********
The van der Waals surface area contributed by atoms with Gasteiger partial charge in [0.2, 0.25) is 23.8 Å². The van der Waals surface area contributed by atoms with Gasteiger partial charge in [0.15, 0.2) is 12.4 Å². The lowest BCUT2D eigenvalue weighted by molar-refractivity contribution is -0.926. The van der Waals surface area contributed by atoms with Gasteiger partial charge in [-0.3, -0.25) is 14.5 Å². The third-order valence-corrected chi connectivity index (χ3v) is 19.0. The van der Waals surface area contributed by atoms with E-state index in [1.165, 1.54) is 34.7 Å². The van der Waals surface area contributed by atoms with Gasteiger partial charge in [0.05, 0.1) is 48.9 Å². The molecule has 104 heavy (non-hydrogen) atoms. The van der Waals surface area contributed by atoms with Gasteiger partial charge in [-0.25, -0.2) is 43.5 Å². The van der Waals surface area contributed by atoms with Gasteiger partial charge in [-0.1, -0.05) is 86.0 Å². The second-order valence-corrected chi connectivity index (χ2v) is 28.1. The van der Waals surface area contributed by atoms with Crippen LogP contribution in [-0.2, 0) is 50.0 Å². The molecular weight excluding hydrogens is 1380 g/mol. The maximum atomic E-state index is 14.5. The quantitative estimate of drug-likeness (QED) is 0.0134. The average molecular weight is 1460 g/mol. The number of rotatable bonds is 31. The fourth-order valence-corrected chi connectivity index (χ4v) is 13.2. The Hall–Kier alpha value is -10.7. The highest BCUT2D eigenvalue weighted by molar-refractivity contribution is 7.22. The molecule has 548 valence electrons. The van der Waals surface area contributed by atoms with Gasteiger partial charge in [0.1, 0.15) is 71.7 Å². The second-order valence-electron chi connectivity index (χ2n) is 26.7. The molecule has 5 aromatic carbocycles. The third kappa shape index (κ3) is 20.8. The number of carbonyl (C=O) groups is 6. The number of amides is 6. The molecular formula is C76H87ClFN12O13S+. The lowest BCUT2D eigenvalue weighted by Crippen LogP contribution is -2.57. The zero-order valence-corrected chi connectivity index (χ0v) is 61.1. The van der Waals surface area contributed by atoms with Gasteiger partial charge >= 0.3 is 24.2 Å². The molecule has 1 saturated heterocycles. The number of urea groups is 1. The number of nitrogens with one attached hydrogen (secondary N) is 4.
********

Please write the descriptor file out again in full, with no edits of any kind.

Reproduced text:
The van der Waals surface area contributed by atoms with Gasteiger partial charge in [0.2, 0.25) is 23.8 Å². The van der Waals surface area contributed by atoms with Gasteiger partial charge in [0.15, 0.2) is 12.4 Å². The lowest BCUT2D eigenvalue weighted by molar-refractivity contribution is -0.926. The van der Waals surface area contributed by atoms with Gasteiger partial charge in [-0.3, -0.25) is 14.5 Å². The third-order valence-corrected chi connectivity index (χ3v) is 19.0. The van der Waals surface area contributed by atoms with E-state index in [1.165, 1.54) is 34.7 Å². The van der Waals surface area contributed by atoms with Gasteiger partial charge in [0.05, 0.1) is 48.9 Å². The molecule has 104 heavy (non-hydrogen) atoms. The van der Waals surface area contributed by atoms with Gasteiger partial charge in [-0.25, -0.2) is 43.5 Å². The van der Waals surface area contributed by atoms with Gasteiger partial charge in [-0.1, -0.05) is 86.0 Å². The second-order valence-corrected chi connectivity index (χ2v) is 28.1. The van der Waals surface area contributed by atoms with Crippen LogP contribution in [-0.2, 0) is 50.0 Å². The molecular weight excluding hydrogens is 1380 g/mol. The maximum atomic E-state index is 14.5. The quantitative estimate of drug-likeness (QED) is 0.0134. The average molecular weight is 1460 g/mol. The number of rotatable bonds is 31. The fourth-order valence-corrected chi connectivity index (χ4v) is 13.2. The Hall–Kier alpha value is -10.7. The highest BCUT2D eigenvalue weighted by molar-refractivity contribution is 7.22. The molecule has 548 valence electrons. The van der Waals surface area contributed by atoms with Gasteiger partial charge in [0.1, 0.15) is 71.7 Å². The second-order valence-electron chi connectivity index (χ2n) is 26.7. The molecule has 5 aromatic carbocycles. The third kappa shape index (κ3) is 20.8. The number of carbonyl (C=O) groups is 6. The number of amides is 6. The molecular formula is C76H87ClFN12O13S+. The lowest BCUT2D eigenvalue weighted by Crippen LogP contribution is -2.57. The zero-order valence-corrected chi connectivity index (χ0v) is 61.1. The van der Waals surface area contributed by atoms with Gasteiger partial charge >= 0.3 is 24.2 Å². The molecule has 1 saturated heterocycles. The number of urea groups is 1. The number of nitrogens with one attached hydrogen (secondary N) is 4.